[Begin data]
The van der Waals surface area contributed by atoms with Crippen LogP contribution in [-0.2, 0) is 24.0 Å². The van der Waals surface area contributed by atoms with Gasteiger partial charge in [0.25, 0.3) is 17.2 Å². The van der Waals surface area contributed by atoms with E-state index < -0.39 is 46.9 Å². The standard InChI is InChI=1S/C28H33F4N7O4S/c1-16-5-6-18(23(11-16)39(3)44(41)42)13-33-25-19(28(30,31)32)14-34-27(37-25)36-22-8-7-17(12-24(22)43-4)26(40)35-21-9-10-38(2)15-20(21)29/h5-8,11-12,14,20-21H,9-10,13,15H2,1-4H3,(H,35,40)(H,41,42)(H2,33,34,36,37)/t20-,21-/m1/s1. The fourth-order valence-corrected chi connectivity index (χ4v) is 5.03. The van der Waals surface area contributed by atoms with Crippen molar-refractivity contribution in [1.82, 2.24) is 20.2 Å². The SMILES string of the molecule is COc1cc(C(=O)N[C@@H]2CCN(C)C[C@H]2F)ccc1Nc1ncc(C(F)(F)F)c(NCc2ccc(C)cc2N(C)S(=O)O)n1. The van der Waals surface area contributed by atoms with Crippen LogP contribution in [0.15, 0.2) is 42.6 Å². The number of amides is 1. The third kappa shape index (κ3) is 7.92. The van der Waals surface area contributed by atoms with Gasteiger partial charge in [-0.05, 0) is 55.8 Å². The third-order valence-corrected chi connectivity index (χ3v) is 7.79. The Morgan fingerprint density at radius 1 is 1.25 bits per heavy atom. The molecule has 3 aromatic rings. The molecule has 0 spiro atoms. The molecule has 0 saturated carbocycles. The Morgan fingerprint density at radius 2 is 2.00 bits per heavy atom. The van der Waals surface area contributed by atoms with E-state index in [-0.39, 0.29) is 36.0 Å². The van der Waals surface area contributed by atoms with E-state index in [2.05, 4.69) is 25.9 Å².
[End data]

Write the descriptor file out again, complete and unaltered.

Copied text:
The van der Waals surface area contributed by atoms with Crippen LogP contribution in [-0.2, 0) is 24.0 Å². The van der Waals surface area contributed by atoms with Gasteiger partial charge in [0.25, 0.3) is 17.2 Å². The van der Waals surface area contributed by atoms with E-state index < -0.39 is 46.9 Å². The standard InChI is InChI=1S/C28H33F4N7O4S/c1-16-5-6-18(23(11-16)39(3)44(41)42)13-33-25-19(28(30,31)32)14-34-27(37-25)36-22-8-7-17(12-24(22)43-4)26(40)35-21-9-10-38(2)15-20(21)29/h5-8,11-12,14,20-21H,9-10,13,15H2,1-4H3,(H,35,40)(H,41,42)(H2,33,34,36,37)/t20-,21-/m1/s1. The fourth-order valence-corrected chi connectivity index (χ4v) is 5.03. The van der Waals surface area contributed by atoms with Crippen molar-refractivity contribution in [1.82, 2.24) is 20.2 Å². The SMILES string of the molecule is COc1cc(C(=O)N[C@@H]2CCN(C)C[C@H]2F)ccc1Nc1ncc(C(F)(F)F)c(NCc2ccc(C)cc2N(C)S(=O)O)n1. The van der Waals surface area contributed by atoms with Crippen LogP contribution in [0.15, 0.2) is 42.6 Å². The number of amides is 1. The third kappa shape index (κ3) is 7.92. The van der Waals surface area contributed by atoms with Gasteiger partial charge in [-0.05, 0) is 55.8 Å². The third-order valence-corrected chi connectivity index (χ3v) is 7.79. The Morgan fingerprint density at radius 1 is 1.25 bits per heavy atom. The molecule has 3 aromatic rings. The molecule has 0 spiro atoms. The molecule has 0 saturated carbocycles. The Morgan fingerprint density at radius 2 is 2.00 bits per heavy atom. The van der Waals surface area contributed by atoms with E-state index in [-0.39, 0.29) is 36.0 Å². The van der Waals surface area contributed by atoms with E-state index in [2.05, 4.69) is 25.9 Å².